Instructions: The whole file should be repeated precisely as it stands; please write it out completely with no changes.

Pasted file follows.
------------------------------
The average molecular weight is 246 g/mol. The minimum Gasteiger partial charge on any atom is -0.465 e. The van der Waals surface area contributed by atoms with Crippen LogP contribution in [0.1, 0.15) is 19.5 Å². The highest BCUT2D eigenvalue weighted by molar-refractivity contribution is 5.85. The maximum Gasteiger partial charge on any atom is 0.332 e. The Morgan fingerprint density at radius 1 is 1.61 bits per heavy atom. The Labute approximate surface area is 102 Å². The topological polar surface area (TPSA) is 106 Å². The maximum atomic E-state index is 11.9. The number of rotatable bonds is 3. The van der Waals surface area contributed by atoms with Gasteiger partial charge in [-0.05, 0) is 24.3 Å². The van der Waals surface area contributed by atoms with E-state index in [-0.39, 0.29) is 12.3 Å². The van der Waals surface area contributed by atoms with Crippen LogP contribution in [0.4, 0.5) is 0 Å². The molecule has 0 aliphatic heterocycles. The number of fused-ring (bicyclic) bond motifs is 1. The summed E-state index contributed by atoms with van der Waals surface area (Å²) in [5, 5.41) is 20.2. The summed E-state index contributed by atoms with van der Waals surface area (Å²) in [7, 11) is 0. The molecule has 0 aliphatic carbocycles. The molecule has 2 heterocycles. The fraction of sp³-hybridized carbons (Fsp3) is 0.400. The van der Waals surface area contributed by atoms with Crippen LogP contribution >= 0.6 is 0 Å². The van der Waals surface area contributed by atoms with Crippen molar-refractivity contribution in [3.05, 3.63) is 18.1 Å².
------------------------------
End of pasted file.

The average molecular weight is 246 g/mol. The minimum Gasteiger partial charge on any atom is -0.465 e. The van der Waals surface area contributed by atoms with Crippen LogP contribution in [0.1, 0.15) is 19.5 Å². The highest BCUT2D eigenvalue weighted by molar-refractivity contribution is 5.85. The maximum Gasteiger partial charge on any atom is 0.332 e. The Morgan fingerprint density at radius 1 is 1.61 bits per heavy atom. The Labute approximate surface area is 102 Å². The topological polar surface area (TPSA) is 106 Å². The maximum atomic E-state index is 11.9. The number of rotatable bonds is 3. The van der Waals surface area contributed by atoms with Gasteiger partial charge in [-0.05, 0) is 24.3 Å². The van der Waals surface area contributed by atoms with E-state index in [-0.39, 0.29) is 12.3 Å². The van der Waals surface area contributed by atoms with Crippen LogP contribution in [0.4, 0.5) is 0 Å². The molecule has 0 aliphatic heterocycles. The number of fused-ring (bicyclic) bond motifs is 1. The summed E-state index contributed by atoms with van der Waals surface area (Å²) in [5, 5.41) is 20.2. The summed E-state index contributed by atoms with van der Waals surface area (Å²) in [7, 11) is 0. The molecule has 0 aliphatic carbocycles. The molecule has 2 heterocycles. The fraction of sp³-hybridized carbons (Fsp3) is 0.400. The van der Waals surface area contributed by atoms with Crippen LogP contribution >= 0.6 is 0 Å². The van der Waals surface area contributed by atoms with Crippen molar-refractivity contribution in [3.05, 3.63) is 18.1 Å².